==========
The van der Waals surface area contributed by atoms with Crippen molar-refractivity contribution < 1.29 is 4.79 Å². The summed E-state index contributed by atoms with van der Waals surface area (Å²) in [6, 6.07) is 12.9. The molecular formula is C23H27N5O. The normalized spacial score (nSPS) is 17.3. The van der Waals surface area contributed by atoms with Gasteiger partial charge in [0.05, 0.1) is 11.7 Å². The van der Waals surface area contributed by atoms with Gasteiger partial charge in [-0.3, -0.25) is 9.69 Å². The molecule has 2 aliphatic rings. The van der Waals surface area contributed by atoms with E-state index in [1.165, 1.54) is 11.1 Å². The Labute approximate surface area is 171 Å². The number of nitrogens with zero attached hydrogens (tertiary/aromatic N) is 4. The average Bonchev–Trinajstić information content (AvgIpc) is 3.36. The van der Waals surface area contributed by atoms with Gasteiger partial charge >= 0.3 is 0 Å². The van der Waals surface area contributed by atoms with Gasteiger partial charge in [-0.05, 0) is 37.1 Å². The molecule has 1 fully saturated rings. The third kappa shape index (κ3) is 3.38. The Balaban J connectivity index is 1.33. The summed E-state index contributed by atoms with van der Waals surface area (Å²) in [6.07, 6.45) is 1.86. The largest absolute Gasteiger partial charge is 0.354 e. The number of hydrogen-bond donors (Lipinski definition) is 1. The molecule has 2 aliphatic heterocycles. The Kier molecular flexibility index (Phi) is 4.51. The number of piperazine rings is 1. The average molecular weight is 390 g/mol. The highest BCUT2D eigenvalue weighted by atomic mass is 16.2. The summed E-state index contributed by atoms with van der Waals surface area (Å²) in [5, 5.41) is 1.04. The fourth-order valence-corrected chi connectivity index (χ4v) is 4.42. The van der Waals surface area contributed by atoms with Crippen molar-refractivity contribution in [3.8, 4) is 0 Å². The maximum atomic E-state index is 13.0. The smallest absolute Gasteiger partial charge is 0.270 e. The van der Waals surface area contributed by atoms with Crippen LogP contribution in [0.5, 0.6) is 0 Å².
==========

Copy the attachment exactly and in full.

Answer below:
The van der Waals surface area contributed by atoms with Crippen molar-refractivity contribution < 1.29 is 4.79 Å². The summed E-state index contributed by atoms with van der Waals surface area (Å²) in [6, 6.07) is 12.9. The molecular formula is C23H27N5O. The normalized spacial score (nSPS) is 17.3. The van der Waals surface area contributed by atoms with Gasteiger partial charge in [0.05, 0.1) is 11.7 Å². The van der Waals surface area contributed by atoms with Gasteiger partial charge in [-0.3, -0.25) is 9.69 Å². The molecule has 2 aliphatic rings. The van der Waals surface area contributed by atoms with E-state index in [1.165, 1.54) is 11.1 Å². The Labute approximate surface area is 171 Å². The number of nitrogens with zero attached hydrogens (tertiary/aromatic N) is 4. The average Bonchev–Trinajstić information content (AvgIpc) is 3.36. The van der Waals surface area contributed by atoms with Gasteiger partial charge >= 0.3 is 0 Å². The van der Waals surface area contributed by atoms with Gasteiger partial charge in [-0.05, 0) is 37.1 Å². The molecule has 1 fully saturated rings. The third kappa shape index (κ3) is 3.38. The Balaban J connectivity index is 1.33. The summed E-state index contributed by atoms with van der Waals surface area (Å²) in [6.07, 6.45) is 1.86. The largest absolute Gasteiger partial charge is 0.354 e. The number of hydrogen-bond donors (Lipinski definition) is 1. The molecule has 2 aliphatic heterocycles. The Kier molecular flexibility index (Phi) is 4.51. The number of piperazine rings is 1. The average molecular weight is 390 g/mol. The highest BCUT2D eigenvalue weighted by atomic mass is 16.2. The summed E-state index contributed by atoms with van der Waals surface area (Å²) in [5, 5.41) is 1.04. The fourth-order valence-corrected chi connectivity index (χ4v) is 4.42. The van der Waals surface area contributed by atoms with Crippen molar-refractivity contribution in [3.8, 4) is 0 Å². The maximum atomic E-state index is 13.0. The smallest absolute Gasteiger partial charge is 0.270 e. The van der Waals surface area contributed by atoms with Crippen LogP contribution in [0.5, 0.6) is 0 Å².